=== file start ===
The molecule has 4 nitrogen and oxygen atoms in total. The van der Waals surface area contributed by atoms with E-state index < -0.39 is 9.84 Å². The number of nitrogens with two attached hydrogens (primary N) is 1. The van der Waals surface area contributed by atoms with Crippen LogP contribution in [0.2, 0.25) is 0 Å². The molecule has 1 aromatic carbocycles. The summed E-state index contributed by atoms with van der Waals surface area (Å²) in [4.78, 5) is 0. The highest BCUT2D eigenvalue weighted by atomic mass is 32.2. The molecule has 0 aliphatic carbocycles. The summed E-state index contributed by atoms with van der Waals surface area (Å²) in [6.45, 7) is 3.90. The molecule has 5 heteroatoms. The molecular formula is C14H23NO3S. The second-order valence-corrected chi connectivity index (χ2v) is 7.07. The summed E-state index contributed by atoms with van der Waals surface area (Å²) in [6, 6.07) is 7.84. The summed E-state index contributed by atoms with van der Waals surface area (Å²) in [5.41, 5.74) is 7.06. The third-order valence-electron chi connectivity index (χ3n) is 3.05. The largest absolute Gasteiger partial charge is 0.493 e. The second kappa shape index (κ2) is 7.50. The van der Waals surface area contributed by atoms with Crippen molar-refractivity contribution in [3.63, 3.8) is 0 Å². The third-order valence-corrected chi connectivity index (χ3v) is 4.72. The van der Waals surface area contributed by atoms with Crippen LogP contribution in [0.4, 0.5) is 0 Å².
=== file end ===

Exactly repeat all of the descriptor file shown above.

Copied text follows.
The molecule has 4 nitrogen and oxygen atoms in total. The van der Waals surface area contributed by atoms with E-state index < -0.39 is 9.84 Å². The number of nitrogens with two attached hydrogens (primary N) is 1. The van der Waals surface area contributed by atoms with Crippen LogP contribution in [0.2, 0.25) is 0 Å². The molecule has 1 aromatic carbocycles. The summed E-state index contributed by atoms with van der Waals surface area (Å²) in [4.78, 5) is 0. The highest BCUT2D eigenvalue weighted by atomic mass is 32.2. The molecule has 0 aliphatic carbocycles. The summed E-state index contributed by atoms with van der Waals surface area (Å²) in [6.45, 7) is 3.90. The molecule has 5 heteroatoms. The molecular formula is C14H23NO3S. The second-order valence-corrected chi connectivity index (χ2v) is 7.07. The summed E-state index contributed by atoms with van der Waals surface area (Å²) in [6, 6.07) is 7.84. The summed E-state index contributed by atoms with van der Waals surface area (Å²) in [5.41, 5.74) is 7.06. The third-order valence-electron chi connectivity index (χ3n) is 3.05. The largest absolute Gasteiger partial charge is 0.493 e. The second kappa shape index (κ2) is 7.50. The van der Waals surface area contributed by atoms with Crippen molar-refractivity contribution in [3.63, 3.8) is 0 Å². The third-order valence-corrected chi connectivity index (χ3v) is 4.72. The van der Waals surface area contributed by atoms with Crippen LogP contribution in [0.4, 0.5) is 0 Å².